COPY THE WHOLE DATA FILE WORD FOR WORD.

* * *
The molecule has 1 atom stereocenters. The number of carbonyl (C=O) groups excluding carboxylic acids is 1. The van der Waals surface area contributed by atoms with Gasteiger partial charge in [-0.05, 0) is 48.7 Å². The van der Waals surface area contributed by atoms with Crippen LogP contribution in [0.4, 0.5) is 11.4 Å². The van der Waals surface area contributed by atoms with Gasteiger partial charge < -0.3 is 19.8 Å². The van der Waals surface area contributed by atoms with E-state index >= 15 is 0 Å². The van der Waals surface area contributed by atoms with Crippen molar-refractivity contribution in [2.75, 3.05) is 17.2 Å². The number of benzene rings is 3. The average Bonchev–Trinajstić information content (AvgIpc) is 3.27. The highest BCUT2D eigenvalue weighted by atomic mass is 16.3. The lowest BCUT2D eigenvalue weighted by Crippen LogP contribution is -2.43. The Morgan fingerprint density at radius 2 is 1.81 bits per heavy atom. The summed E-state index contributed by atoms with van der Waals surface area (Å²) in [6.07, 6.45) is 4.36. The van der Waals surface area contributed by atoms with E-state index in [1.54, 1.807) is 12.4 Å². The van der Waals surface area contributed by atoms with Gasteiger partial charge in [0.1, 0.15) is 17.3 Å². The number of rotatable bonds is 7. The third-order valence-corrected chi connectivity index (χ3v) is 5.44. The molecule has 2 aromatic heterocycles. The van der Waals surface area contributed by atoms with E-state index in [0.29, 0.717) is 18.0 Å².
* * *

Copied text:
The molecule has 1 atom stereocenters. The number of carbonyl (C=O) groups excluding carboxylic acids is 1. The van der Waals surface area contributed by atoms with Gasteiger partial charge in [-0.05, 0) is 48.7 Å². The van der Waals surface area contributed by atoms with Crippen LogP contribution in [0.4, 0.5) is 11.4 Å². The van der Waals surface area contributed by atoms with Gasteiger partial charge < -0.3 is 19.8 Å². The van der Waals surface area contributed by atoms with E-state index >= 15 is 0 Å². The van der Waals surface area contributed by atoms with Crippen molar-refractivity contribution in [2.75, 3.05) is 17.2 Å². The number of benzene rings is 3. The average Bonchev–Trinajstić information content (AvgIpc) is 3.27. The highest BCUT2D eigenvalue weighted by atomic mass is 16.3. The lowest BCUT2D eigenvalue weighted by Crippen LogP contribution is -2.43. The Morgan fingerprint density at radius 2 is 1.81 bits per heavy atom. The summed E-state index contributed by atoms with van der Waals surface area (Å²) in [6.07, 6.45) is 4.36. The van der Waals surface area contributed by atoms with E-state index in [1.54, 1.807) is 12.4 Å². The van der Waals surface area contributed by atoms with Gasteiger partial charge in [0.1, 0.15) is 17.3 Å². The number of rotatable bonds is 7. The third-order valence-corrected chi connectivity index (χ3v) is 5.44. The molecule has 2 aromatic heterocycles. The van der Waals surface area contributed by atoms with E-state index in [0.29, 0.717) is 18.0 Å².